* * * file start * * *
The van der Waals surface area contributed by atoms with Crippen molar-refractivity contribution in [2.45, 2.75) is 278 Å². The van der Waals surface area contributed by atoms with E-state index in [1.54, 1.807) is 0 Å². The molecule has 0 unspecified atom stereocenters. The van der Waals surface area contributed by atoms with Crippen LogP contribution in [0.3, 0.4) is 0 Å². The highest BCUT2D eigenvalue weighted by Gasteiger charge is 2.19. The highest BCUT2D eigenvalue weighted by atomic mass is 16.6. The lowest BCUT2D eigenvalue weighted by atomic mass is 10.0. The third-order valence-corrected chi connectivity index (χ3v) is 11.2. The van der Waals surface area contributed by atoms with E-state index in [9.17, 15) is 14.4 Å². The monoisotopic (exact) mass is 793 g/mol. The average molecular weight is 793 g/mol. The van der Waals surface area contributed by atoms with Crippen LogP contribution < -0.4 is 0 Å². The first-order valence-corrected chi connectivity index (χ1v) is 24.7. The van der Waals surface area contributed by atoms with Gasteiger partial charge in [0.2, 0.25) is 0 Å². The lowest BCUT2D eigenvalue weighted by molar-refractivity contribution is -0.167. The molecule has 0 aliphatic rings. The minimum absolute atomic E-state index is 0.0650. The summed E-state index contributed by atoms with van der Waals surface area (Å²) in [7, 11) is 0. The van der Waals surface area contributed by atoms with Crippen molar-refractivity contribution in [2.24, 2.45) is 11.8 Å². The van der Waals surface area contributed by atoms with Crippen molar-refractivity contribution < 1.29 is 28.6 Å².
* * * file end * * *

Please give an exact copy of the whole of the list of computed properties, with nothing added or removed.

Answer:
The van der Waals surface area contributed by atoms with Crippen molar-refractivity contribution in [2.45, 2.75) is 278 Å². The van der Waals surface area contributed by atoms with E-state index in [1.54, 1.807) is 0 Å². The molecule has 0 unspecified atom stereocenters. The van der Waals surface area contributed by atoms with Crippen LogP contribution in [0.3, 0.4) is 0 Å². The highest BCUT2D eigenvalue weighted by Gasteiger charge is 2.19. The highest BCUT2D eigenvalue weighted by atomic mass is 16.6. The lowest BCUT2D eigenvalue weighted by atomic mass is 10.0. The third-order valence-corrected chi connectivity index (χ3v) is 11.2. The van der Waals surface area contributed by atoms with E-state index in [9.17, 15) is 14.4 Å². The monoisotopic (exact) mass is 793 g/mol. The average molecular weight is 793 g/mol. The van der Waals surface area contributed by atoms with Crippen LogP contribution < -0.4 is 0 Å². The first-order valence-corrected chi connectivity index (χ1v) is 24.7. The van der Waals surface area contributed by atoms with Gasteiger partial charge in [0.2, 0.25) is 0 Å². The lowest BCUT2D eigenvalue weighted by molar-refractivity contribution is -0.167. The molecule has 0 aliphatic rings. The minimum absolute atomic E-state index is 0.0650. The summed E-state index contributed by atoms with van der Waals surface area (Å²) in [7, 11) is 0. The van der Waals surface area contributed by atoms with Crippen molar-refractivity contribution in [2.24, 2.45) is 11.8 Å². The van der Waals surface area contributed by atoms with Crippen molar-refractivity contribution < 1.29 is 28.6 Å².